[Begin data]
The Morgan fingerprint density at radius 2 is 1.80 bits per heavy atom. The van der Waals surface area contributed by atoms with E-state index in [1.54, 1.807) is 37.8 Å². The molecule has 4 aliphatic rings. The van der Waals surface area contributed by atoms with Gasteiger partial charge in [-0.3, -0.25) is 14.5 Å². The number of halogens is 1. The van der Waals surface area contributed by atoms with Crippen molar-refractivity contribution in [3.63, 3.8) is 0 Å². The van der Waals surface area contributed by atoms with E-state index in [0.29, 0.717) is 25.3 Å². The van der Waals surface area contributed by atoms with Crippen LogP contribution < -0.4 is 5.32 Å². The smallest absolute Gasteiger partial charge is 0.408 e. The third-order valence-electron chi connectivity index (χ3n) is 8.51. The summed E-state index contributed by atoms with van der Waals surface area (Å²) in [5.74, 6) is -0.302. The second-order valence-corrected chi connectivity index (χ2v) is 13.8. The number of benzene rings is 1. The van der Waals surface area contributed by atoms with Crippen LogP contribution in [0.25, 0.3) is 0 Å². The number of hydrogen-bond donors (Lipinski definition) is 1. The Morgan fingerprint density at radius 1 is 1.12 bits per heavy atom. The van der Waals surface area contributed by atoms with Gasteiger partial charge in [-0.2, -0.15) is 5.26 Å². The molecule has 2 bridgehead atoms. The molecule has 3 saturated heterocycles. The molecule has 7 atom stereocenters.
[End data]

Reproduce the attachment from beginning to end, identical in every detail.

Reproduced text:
The Morgan fingerprint density at radius 2 is 1.80 bits per heavy atom. The van der Waals surface area contributed by atoms with E-state index in [1.54, 1.807) is 37.8 Å². The molecule has 4 aliphatic rings. The van der Waals surface area contributed by atoms with Gasteiger partial charge in [-0.3, -0.25) is 14.5 Å². The number of halogens is 1. The van der Waals surface area contributed by atoms with Crippen molar-refractivity contribution in [3.63, 3.8) is 0 Å². The van der Waals surface area contributed by atoms with E-state index in [0.29, 0.717) is 25.3 Å². The van der Waals surface area contributed by atoms with Crippen LogP contribution < -0.4 is 5.32 Å². The smallest absolute Gasteiger partial charge is 0.408 e. The third-order valence-electron chi connectivity index (χ3n) is 8.51. The summed E-state index contributed by atoms with van der Waals surface area (Å²) in [5.74, 6) is -0.302. The second-order valence-corrected chi connectivity index (χ2v) is 13.8. The number of benzene rings is 1. The van der Waals surface area contributed by atoms with Crippen LogP contribution in [0.25, 0.3) is 0 Å². The number of hydrogen-bond donors (Lipinski definition) is 1. The Morgan fingerprint density at radius 1 is 1.12 bits per heavy atom. The van der Waals surface area contributed by atoms with Gasteiger partial charge in [-0.2, -0.15) is 5.26 Å². The molecule has 2 bridgehead atoms. The molecule has 3 saturated heterocycles. The molecule has 7 atom stereocenters.